Katherine Mansfield, pseudonym of Kathleen Mansfield Beauchamp Biography
(1888–1923), pseudonym of Kathleen Mansfield Beauchamp, New Age, In a German Pension, Rhythm, Prelude, Bliss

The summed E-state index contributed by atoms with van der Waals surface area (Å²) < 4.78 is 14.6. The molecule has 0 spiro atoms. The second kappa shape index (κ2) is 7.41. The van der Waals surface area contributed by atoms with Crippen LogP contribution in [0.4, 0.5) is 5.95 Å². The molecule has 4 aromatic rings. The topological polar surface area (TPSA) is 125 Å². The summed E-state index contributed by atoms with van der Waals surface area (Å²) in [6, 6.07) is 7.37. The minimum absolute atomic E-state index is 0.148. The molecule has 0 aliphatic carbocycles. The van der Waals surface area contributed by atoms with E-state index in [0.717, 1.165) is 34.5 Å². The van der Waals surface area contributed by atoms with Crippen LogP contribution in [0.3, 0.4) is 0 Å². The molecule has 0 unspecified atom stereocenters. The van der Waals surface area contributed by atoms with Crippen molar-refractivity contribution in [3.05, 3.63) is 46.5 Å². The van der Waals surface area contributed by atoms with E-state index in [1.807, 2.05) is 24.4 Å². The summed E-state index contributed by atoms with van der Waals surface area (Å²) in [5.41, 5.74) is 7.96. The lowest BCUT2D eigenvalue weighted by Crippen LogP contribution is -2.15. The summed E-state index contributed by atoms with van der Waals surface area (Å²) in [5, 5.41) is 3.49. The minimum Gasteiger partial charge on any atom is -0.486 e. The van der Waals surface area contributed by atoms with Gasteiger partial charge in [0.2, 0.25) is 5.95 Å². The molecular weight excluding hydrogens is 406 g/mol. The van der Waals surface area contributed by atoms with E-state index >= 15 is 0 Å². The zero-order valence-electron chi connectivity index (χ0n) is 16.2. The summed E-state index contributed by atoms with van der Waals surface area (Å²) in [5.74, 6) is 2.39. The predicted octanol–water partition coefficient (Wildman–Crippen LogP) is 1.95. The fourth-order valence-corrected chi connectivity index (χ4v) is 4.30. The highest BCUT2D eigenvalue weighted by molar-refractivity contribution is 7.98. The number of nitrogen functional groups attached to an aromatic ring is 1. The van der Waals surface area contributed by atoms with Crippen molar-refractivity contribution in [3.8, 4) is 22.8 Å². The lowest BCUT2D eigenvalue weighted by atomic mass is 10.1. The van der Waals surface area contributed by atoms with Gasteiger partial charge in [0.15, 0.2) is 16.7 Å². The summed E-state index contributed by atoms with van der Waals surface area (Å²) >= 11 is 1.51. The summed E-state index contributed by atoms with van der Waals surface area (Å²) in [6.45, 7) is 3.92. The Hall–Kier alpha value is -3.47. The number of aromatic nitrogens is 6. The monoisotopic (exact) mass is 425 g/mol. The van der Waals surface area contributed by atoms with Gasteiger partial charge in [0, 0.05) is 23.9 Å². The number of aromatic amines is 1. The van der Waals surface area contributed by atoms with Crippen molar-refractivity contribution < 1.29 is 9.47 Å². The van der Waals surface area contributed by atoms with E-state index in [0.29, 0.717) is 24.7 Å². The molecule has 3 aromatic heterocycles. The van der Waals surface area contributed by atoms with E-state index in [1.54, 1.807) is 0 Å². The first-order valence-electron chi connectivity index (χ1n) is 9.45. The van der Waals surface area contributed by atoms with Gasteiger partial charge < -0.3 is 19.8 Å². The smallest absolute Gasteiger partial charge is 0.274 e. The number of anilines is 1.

British short-story writer, born in Wellington, New Zealand, educated at Queen's College, London between 1903 and 1906. Returning to New Zealand in 1906 she rapidly tired of staid colonial society and returned to London. She became involved in a series of unsatisfactory affairs and a short-lived marriage in 1909 to George Bowden. The despondency caused by a pregnancy by another man, which had resulted in a miscarriage in Bavaria, was reflected in many of her early stories, first published in A. R. Orage's New Age, and later collected as In a German Pension (1911). In 1911 she met John Middleton Murry, but could not marry him until 1918, and began contributing stories to Rhythm of which Murry was editor. Through Murry, and as a result of her growing literary reputation, she became associated with the Bloomsbury Group, although she was never entirely accepted by the circle; Virginia Woolf, in particular, betrayed an envious dislike of Mansfield in her journals. Mansfield and Murry developed a friendship with D. H. Lawrence and his wife Frieda, but a period spent in neighbouring cottages in Cornwall in 1915 ended in the near-rupture of the relationship. In 1915, Mansfield's younger brother Leslie arrived from New Zealand but soon after enlisting was killed on the Western Front. Devastated by her brother's death, Mansfield was determined to recreate, through her fiction, the experiences of their shared childhood. Her fine story ‘The Aloe’, later revised and published by the Hogarth Press as Prelude (1918), was one result and displays the sharp observation of character and impressionistic detail of her mature fiction. The story was later published in the collection Bliss (1920) which includes some of her best work, including the title story first published in 1918 in The English Review, in which a young married woman exults in a moment of perfect happiness, only to feel it shattered by the realization that her husband has been betraying her. Mansfield's own sense of the fragility of contentment had been sharpened, in 1918, by the diagnosis of the pulmonary tuberculosis which was eventually to kill her. Despite her failing health, she published a third collection of stories, The Garden Party, in 1922. Many of the stories written during this period reflect an awareness of mortality and the ephemeral nature of human relationships. After Mansfield's death at the Gurdjieff Institute at Fontainebleau, where she had gone in search of remission from her illness, Murry collected work from her last months, some of which remained unfinished. Two posthumous collections, The Dove's Nest (1923) and Something Childish (1924), confirmed her reputation as a distinctive and innovative writer, and showed her allegiance to Chekhov. Murry also published her Journal (1927; revised 1954) and the two-volume Letters (1928). The Scrapbook of Katherine Mansfield appeared in 1939, and Letters to John Middleton Murry in 1951, but Murry's selective rearrangement of material only became apparent after his death in 1957. A fuller collection, The Letters and Journals of Katherine Mansfield (edited by C. K. Stead, 1976), gives a more accurate picture of her turbulent emotional life, her ambiguous attitude towards her native country, and her difficult and often strained relationship with Murry. A biography by A. Alpers appeared in 1953 (revised 1980); Alpers also edited The Stories of Katherine Mansfield (1984). Her Collected Letters (1983– ; edited by V. O'Sullivan and M. Scott) corrected earlier omissions and alterations. Claire Tomalin's biography, Katherine Mansfield: A Secret Life, and her edition of The Critical Writings of Katherine Mansfield both appeared in 1987.